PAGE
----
Vaccaro, a line medic with the 10th Mountain Division, was the first service member to be awarded two Silver Stars since 2001, earning both while on deployment in Afghanistan’s Kunar province while he was treating wounded soldiers under heavy enemy fire. Just a few weeks after the heroic actions that resulted in his second Silver Star, Vaccaro was killed when a rocket-propelled grenade struck his vehicle in October 2006.
Army Sgt. 1st Class Kirk Foster
Silver Star: Oct. 1, 2005, Iraq
Silver Star: Oct. 29, 2005, Iraq
Status: Active duty
Foster was with the 75th Ranger Regiment in Iraq in October 2005 when he earned two Silver Stars in the span of less than one month. While under heavy enemy attack from direct fire and grenades, Foster “led an assault on an insurgent stronghold,” according to the citation for the second medal. “His heroic leadership, courage under fire and aggressive spirit saved lives by eliminating the enemy threat to his fellow Rangers.” Foster remains on active duty at Fort Benning, Ga.
Air Force Staff Sgt. Sean Harvell
Silver Star: May 8 and 30*, 2007, Afghanistan
Silver Star: July 25, 2007, Afghanistan
Status: Died in accident
Staff Sgt. Sean Harvell earned two Silver Stars while on deployment as a combat controller working on the ground with soldiers and Marines. On May 8, 2007, Harvell helped dozens of troops get out of an ambush zone that his nine-vehicle convoy drove through. During the 10-hour firefight, Harvell repeatedly exposed himself to enemy fire while helping direct a medevac helicopter to its landing zone and also help direct close air support from F/A-18 Super Hornets overhead. “Later, in the middle of a devastating ambush, he again exposed himself to heavy enemy fire from as close as five meters and directed F-18 strafing runs within a mere 45 feet of his position to rout enemy insurgents,” his official citation states.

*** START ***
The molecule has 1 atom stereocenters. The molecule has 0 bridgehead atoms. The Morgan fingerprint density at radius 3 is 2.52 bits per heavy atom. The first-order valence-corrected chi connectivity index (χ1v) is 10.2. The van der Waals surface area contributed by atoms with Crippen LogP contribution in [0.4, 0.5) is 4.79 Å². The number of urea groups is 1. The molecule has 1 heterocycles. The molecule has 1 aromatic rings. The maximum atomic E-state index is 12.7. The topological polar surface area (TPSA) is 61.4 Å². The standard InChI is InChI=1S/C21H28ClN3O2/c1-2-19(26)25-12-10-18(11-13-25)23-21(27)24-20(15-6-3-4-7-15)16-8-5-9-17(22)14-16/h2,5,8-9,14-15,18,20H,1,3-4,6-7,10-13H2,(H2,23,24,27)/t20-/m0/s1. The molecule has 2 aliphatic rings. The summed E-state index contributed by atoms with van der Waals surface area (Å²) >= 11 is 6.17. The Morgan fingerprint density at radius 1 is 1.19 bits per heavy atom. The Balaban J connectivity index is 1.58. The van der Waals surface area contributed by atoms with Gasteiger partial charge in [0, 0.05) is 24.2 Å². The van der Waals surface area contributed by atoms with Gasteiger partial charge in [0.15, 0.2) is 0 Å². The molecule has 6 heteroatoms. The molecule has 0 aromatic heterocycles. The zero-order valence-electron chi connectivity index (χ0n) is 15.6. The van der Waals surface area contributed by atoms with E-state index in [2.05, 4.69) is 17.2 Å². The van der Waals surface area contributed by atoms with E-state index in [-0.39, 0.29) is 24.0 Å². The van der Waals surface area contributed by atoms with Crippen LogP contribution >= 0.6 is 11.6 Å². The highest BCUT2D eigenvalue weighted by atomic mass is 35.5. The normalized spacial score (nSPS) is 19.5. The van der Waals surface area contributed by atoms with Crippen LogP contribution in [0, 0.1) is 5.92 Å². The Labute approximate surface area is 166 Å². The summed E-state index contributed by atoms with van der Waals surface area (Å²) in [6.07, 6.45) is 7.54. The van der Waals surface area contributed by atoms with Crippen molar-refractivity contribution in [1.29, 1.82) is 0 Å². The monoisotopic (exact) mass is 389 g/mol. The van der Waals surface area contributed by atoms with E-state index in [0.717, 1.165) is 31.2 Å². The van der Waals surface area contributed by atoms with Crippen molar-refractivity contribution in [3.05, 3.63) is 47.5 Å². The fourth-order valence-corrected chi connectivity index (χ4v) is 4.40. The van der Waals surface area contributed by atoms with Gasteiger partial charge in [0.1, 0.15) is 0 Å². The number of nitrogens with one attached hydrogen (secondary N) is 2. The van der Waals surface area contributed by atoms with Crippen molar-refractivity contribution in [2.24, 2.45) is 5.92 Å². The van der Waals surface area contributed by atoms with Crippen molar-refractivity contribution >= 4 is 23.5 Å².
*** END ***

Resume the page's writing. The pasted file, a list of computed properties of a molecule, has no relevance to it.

Air Force Tech Sgt. Ismael Villegas
Silver Star: Sept. 24, 2009, Afghanistan
Silver Star: Feb. 6 and 24*, 2011, Afghanistan
Status: Active duty
Villegas was a joint terminal attack controller, or JTAC, working with a U.S. Army Special Forces team in September 2009 when his three-man dismounted patrol was ambushed. Enemy fighters first triggered an improvised explosive device, then unleashed “accurate and intense heavy machine gun fire from nearby high terrain,” according to Villegas’ citation. With his teammates pinned down in the kill zone, Villegas sprinted about 200 meters across an IED minefield to take up a better tactical position. He then returned fire with his personal weapon while calling in close-air support. The 16-hour firefight ended when the U.S. air support helped rout the enemy fighters, saving the lives of Villegas’ teammates.
Army Master Sgt. Ted C. Westmoreland
Silver Star: July 22, 2003, Iraq
Silver Star: December 4 – 11, 2003, unknown location
Westmoreland was a combat medic with U.S. Army Special Forces. He earned his first Silver Star shortly after the invasion of Iraq when his unit mounted a high-risk assault on a building that housed two of the top three most wanted targets in Iraq at the time. Several months later, he earned another Silver Star for a “strategic mission behind enemy lines” where he responded to a “mass casualty incident.” His official citation makes the location of that mission unclear.